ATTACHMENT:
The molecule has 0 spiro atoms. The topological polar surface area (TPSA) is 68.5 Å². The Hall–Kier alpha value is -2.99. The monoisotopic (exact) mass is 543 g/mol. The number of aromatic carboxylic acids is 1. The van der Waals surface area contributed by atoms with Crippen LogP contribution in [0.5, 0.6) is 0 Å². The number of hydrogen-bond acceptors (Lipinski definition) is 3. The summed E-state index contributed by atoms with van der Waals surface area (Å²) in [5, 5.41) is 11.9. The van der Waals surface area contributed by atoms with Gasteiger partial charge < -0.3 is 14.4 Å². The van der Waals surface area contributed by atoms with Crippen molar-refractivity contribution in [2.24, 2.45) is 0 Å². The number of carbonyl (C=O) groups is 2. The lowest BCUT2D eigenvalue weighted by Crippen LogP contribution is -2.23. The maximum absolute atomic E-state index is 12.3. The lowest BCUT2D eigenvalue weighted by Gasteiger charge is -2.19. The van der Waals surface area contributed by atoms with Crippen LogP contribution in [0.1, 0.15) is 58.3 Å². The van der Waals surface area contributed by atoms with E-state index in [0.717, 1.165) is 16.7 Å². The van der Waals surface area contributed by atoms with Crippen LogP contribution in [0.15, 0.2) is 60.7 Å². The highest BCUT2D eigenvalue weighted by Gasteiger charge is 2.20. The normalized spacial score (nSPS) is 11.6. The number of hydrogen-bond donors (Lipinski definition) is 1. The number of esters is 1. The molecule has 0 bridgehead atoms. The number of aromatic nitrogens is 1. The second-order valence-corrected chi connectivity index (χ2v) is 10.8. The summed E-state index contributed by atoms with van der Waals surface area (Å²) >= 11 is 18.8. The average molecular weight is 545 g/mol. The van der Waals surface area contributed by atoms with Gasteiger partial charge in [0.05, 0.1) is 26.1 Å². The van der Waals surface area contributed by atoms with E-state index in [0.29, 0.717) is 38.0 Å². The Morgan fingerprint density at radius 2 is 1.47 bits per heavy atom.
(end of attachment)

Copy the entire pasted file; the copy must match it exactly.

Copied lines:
The molecule has 0 spiro atoms. The topological polar surface area (TPSA) is 68.5 Å². The Hall–Kier alpha value is -2.99. The monoisotopic (exact) mass is 543 g/mol. The number of aromatic carboxylic acids is 1. The van der Waals surface area contributed by atoms with Crippen LogP contribution in [0.5, 0.6) is 0 Å². The number of hydrogen-bond acceptors (Lipinski definition) is 3. The summed E-state index contributed by atoms with van der Waals surface area (Å²) in [5, 5.41) is 11.9. The van der Waals surface area contributed by atoms with Gasteiger partial charge < -0.3 is 14.4 Å². The van der Waals surface area contributed by atoms with Crippen molar-refractivity contribution in [2.24, 2.45) is 0 Å². The number of carbonyl (C=O) groups is 2. The lowest BCUT2D eigenvalue weighted by Crippen LogP contribution is -2.23. The maximum absolute atomic E-state index is 12.3. The lowest BCUT2D eigenvalue weighted by Gasteiger charge is -2.19. The van der Waals surface area contributed by atoms with Crippen LogP contribution in [0.1, 0.15) is 58.3 Å². The van der Waals surface area contributed by atoms with E-state index in [0.717, 1.165) is 16.7 Å². The van der Waals surface area contributed by atoms with Crippen LogP contribution in [0.15, 0.2) is 60.7 Å². The highest BCUT2D eigenvalue weighted by Gasteiger charge is 2.20. The normalized spacial score (nSPS) is 11.6. The number of hydrogen-bond donors (Lipinski definition) is 1. The number of esters is 1. The molecule has 0 bridgehead atoms. The number of aromatic nitrogens is 1. The second-order valence-corrected chi connectivity index (χ2v) is 10.8. The summed E-state index contributed by atoms with van der Waals surface area (Å²) >= 11 is 18.8. The average molecular weight is 545 g/mol. The van der Waals surface area contributed by atoms with Gasteiger partial charge in [0.05, 0.1) is 26.1 Å². The van der Waals surface area contributed by atoms with E-state index in [0.29, 0.717) is 38.0 Å². The Morgan fingerprint density at radius 2 is 1.47 bits per heavy atom.